Moving Types

TypeScript's type system is extremely powerful and allows moving and slicing types in ways not possible in any other single language out there.

This is because TypeScript is designed to allow you to work seamlessly with a highly dynamic language like JavaScript. Here we cover a few tricks for moving types around in TypeScript.

Key motivation for these : You change one thing and everything else just updates automatically and you get nice errors if something is going to break, like a well designed constraint system.

Copying both the Type + Value

If you want to move a class around, you might be tempted to do the following:

class Foo { }
var Bar = Foo;
var bar: Bar; // ERROR: cannot find name 'Bar'

This is an error because var only copied the Foo into the variable declaration space and you therefore cannot use Bar as a type annotation. The proper way is to use the import keyword. Note that you can only use the import keyword in such a way if you are using namespaces or modules (more on these later):

namespace importing {
    export class Foo { }
}

import Bar = importing.Foo;
var bar: Bar; // Okay

This import trick only works for things that are both type and variable.

Capturing the type of a variable

You can actually use a variable in a type annotation using the typeof operator. This allows you to tell the compiler that one variable is the same type as another. Here is an example to demonstrate this:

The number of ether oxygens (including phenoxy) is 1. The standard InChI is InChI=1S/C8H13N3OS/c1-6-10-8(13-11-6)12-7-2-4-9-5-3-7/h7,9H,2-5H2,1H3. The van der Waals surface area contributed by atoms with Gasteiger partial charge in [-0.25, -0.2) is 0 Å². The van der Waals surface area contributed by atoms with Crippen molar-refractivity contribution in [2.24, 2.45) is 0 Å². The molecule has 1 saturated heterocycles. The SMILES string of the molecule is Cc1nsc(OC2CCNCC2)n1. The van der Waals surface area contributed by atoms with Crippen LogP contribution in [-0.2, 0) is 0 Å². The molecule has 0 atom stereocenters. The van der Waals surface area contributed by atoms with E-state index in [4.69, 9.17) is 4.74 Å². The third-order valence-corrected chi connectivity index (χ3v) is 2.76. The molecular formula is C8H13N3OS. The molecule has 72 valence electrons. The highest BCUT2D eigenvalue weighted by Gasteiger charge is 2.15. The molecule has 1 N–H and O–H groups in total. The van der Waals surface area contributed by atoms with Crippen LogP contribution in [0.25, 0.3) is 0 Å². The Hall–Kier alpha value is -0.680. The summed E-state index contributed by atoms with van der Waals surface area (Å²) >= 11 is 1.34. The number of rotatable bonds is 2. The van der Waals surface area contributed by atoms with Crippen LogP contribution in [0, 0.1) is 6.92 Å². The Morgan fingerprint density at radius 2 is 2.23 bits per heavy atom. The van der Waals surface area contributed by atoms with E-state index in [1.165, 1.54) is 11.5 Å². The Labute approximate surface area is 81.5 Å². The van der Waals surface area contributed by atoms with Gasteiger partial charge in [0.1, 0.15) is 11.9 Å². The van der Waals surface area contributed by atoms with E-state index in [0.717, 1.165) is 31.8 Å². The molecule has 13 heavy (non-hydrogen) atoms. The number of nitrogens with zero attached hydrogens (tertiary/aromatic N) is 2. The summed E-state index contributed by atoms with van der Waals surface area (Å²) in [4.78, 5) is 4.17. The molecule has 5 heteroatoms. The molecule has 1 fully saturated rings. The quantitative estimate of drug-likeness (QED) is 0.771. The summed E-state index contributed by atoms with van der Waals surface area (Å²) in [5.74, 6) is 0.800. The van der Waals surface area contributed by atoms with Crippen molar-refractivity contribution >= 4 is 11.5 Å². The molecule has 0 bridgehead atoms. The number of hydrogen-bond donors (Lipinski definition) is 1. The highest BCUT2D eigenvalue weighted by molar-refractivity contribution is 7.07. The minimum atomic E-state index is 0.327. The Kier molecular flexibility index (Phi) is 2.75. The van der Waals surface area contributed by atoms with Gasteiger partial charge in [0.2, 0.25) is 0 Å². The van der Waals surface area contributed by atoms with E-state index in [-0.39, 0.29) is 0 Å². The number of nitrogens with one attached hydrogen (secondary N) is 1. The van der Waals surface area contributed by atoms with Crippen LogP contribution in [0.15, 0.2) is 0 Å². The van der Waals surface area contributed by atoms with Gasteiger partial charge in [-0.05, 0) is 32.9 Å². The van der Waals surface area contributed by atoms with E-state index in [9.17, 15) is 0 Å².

var foo = 123;
var bar: typeof foo; // `bar` has the same type as `foo` (here `number`)
bar = 456; // Okay
bar = '789'; // ERROR: Type `string` is not `assignable` to type `number`

Capturing the type of a class member

Similar to capturing the type of a variable, you just declare a variable purely for type capturing purposes:

class Foo {
  foo: number; // some member whose type we want to capture
}

// Purely to capture type
declare let _foo: Foo;

// Same as before
let bar: typeof _foo.foo;

Capturing the type of magic strings

Lots of JavaScript libraries and frameworks work off of raw JavaScript strings. You can use const variables to capture their type e.g.

// Capture both the *type* and *value* of magic string:
const foo = "Hello World";

// Use the captured type:
let bar: typeof foo;

// bar can only ever be assigned to `Hello World`
bar = "Hello World"; // Okay!
bar = "anything else "; // Error!

In this example bar has the literal type "Hello World". We cover this more in the literal type section.

Capturing Key Names

The keyof operator lets you capture the key names of a type. E.g. you can use it to capture the key names of a variable by first grabbing its type using typeof:

const colors = {
  red: 'red',
  blue: 'blue'
}
type Colors = keyof typeof colors;

let color: Colors; // same as let color: "red" | "blue"
color = 'red'; // okay
color = 'blue'; // okay
color = 'anythingElse'; // Error

This allows you to have stuff like string enums + constants quite easily, as you just saw in the above example.

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